By the time severe weather hits, it's already too late. Disaster preparedness is about having an established safety plan. Whether it's preparedness for floods, earthquakes, hurricanes, or fires, the key to survival in disasters is planning. Use our preparedness section to stay informed, make a plan, and most importantly—remain safe in an emergency.
Prepare for a Supercell
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A supercell thunderstrom in Oklahoma. Image courtesy of NSSL/NOAA.
The National Weather Service defines a severe thunderstorm as a thunderstorm that is producing:
- Hail that is at least quarter size (1 inch diameter or larger)
- And/or wind gusts 58 mph or greater
- And/or a tornado
If a storm that meets these criteria are possible for an area, the Storm Prediction Center will issue a severe thunderstorm watch or a tornado watch. If a storm with these criteria is imminent, your local Weather Service office will issue a severe thunderstorm warning or a tornado warning.
Lightning and heavy rainfall are dangerous elements of a thunderstorm, but they are not in the severe thunderstorm criteria for a few reasons. If lightning were a prerequisite, all thunderstorms would be severe. Also, flash flooding is handled by a separate set of watches and warnings which are issued by your local Weather Service office.
A supercell is a highly organized thunderstorm with some components that set it apart from other "garden variety" thunderstorms. Supercells have the capability to produce tornadoes, damaging hail and strong downdrafts (which translate into straight-line winds at the surface). All tornadoes are spawned from a parent supercell, but not all supercells produce tornadoes.
In addition to the standard necessary ingredients for a thunderstorm (instability, moisture, source of lift), supercells require strong "veering" of the winds, which means the winds are turning clockwise with height. So, for example, the surface wind could be out of the southeast, wind at the mid-levels will be out of the southwest, and winds at the upper levels will be out of the northwest. The turning of the winds with height helps the thunderstorm develop its most essential component: the mesocyclone.
A mesocyclone (or "meso" for short) is formed when a thunderstorm updraft meets veering winds. As the air rises in the thunderstorm, the winds will begin to twist the updraft until the whole column of air is rotating. Although each storm is different, the meso is usually found in the right rear flank of the supercell and is typically 2-6 miles wide. Technically, the mesocyclone is defined as the radar signature that appears if one is present (a yellow circle on Doppler velocity products), but you can often see the rotation with your bare eyes.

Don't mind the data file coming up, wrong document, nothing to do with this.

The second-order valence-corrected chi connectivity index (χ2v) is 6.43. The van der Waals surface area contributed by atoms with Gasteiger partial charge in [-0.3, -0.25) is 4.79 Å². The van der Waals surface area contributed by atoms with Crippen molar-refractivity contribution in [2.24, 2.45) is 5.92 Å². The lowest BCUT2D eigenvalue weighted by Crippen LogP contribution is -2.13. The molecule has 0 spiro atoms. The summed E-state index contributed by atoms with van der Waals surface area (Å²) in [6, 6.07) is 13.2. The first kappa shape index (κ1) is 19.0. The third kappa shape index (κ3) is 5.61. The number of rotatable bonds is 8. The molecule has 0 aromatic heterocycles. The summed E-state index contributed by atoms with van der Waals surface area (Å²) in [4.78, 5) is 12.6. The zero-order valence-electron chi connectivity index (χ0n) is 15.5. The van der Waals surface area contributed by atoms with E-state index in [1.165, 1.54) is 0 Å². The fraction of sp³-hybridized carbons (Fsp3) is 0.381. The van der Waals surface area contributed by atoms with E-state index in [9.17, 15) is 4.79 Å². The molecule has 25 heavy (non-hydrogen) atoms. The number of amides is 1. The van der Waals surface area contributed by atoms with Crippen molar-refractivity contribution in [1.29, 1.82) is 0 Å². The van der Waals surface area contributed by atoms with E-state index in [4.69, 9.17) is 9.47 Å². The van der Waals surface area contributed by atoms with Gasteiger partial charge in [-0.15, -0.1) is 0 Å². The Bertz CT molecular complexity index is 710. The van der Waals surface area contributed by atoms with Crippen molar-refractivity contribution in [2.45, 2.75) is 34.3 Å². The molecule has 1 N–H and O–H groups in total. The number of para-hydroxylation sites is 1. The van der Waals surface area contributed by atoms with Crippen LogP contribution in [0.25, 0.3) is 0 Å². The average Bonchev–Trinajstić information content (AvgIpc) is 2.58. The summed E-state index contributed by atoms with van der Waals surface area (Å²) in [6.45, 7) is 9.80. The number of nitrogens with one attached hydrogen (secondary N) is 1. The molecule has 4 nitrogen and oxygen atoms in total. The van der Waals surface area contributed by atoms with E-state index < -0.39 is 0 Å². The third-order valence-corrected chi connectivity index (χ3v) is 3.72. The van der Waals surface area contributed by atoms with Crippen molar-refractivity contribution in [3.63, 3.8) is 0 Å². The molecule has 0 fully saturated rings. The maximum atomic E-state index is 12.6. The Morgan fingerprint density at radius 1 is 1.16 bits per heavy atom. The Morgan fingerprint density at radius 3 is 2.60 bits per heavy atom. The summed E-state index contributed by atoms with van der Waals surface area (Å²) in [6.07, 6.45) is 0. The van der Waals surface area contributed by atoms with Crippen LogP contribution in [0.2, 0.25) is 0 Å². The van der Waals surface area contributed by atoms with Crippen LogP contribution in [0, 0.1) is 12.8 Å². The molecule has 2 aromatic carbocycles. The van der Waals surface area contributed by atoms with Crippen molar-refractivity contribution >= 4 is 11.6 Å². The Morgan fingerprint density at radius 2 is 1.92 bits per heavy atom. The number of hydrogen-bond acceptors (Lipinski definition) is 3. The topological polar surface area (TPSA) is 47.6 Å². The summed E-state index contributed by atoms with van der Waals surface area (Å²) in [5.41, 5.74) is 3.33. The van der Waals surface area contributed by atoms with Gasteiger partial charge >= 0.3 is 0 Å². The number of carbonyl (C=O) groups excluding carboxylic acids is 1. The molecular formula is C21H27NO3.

While each storm is different, most supercells usually have the following parts:
- Mesocyclone - Strong, rotating updraft
- Forward-Flank Downdraft - Cold, dense air descending through the front of the storm
- Rear-Flank Downdraft - Cold, dense air descending through the back of the storm
- Flanking Line - A line of towering cumulonimbus connected to and extending outward from the rear of the supercell
- Rain Shaft - The area in which rain and/or hail falls to the ground
- Overshooting Top - The area of clouds that "punch through" the jet stream into the lower stratosphere (occurs when updraft is particularly strong)
- Anvil - The flat layer of high cirrus clouds at the top of the storm that is shaped like an anvil, formed as the jet stream shears the updraft clouds away from the core of the storm
Types of Supercells
There are three types of supercells: low precipitation, classic and high precipitation. The definitions of these types are exactly what you would expect, but they have some different consequences.
Low Precipitation (LP) Supercells
LP supercells usually form in dry regions, where there might be just enough moisture to form the storm, but not enough moisture to rain very hard. You can usually find the updraft on the rear flank (back) of the storm, and the meso will be more defined and obvious. On radar, an LP will not show up as a hook echo because there's not enough precipitation within the storm to provide the reflectivity. These storms might not look that strong, but they can pack a punch. LP supercells often produce tornadoes and large hail.
The classic, textbook supercell looks much like the figure above. The storm will have a flat updraft base and potentially a wall cloud underneath the updraft. The precipitation (rain and hail) will fall adjacent to the updraft, usually underneath the forward flank downdraft (FFD). If the conditions are right, a tornado will form underneath the wall cloud.
High Precipitation (HP) Supercells
HP supercells usually have the updraft on the forward flank (front) of the storm, and the precip surrounds the updraft, from the FFD to the rear flank downdraft (RFD). The wall cloud and potential tornado will be "rain-wrapped" (within the "bear's cage") and difficult to observe. Rain and hail is extreme in these storms, and flash flooding usually occurs. It's possible that HP supercells are the most dangerous because of their ability to hide the warning signs of an approaching tornado.
Prepare For the Extreme
Get Severe Weather Alerts
- Tornado Preparedness
- Tornado FAQ
- Where Tornadoes Occur
- Understand the Fujita Scale
- Severe Storms and Supercells
- Flash Floods
- Radar FAQ
- Severe Storms Lingo
Hurricanes and Typhoons
- Hurricane and Typhoon Preparedness
- Storm Surge Basics
- Storm Surge Survival Myths
- Storm Surge: Know Your Elevation
- Inland Flooding and Flash Flooding
- Radar FAQ
- Hurricane Lingo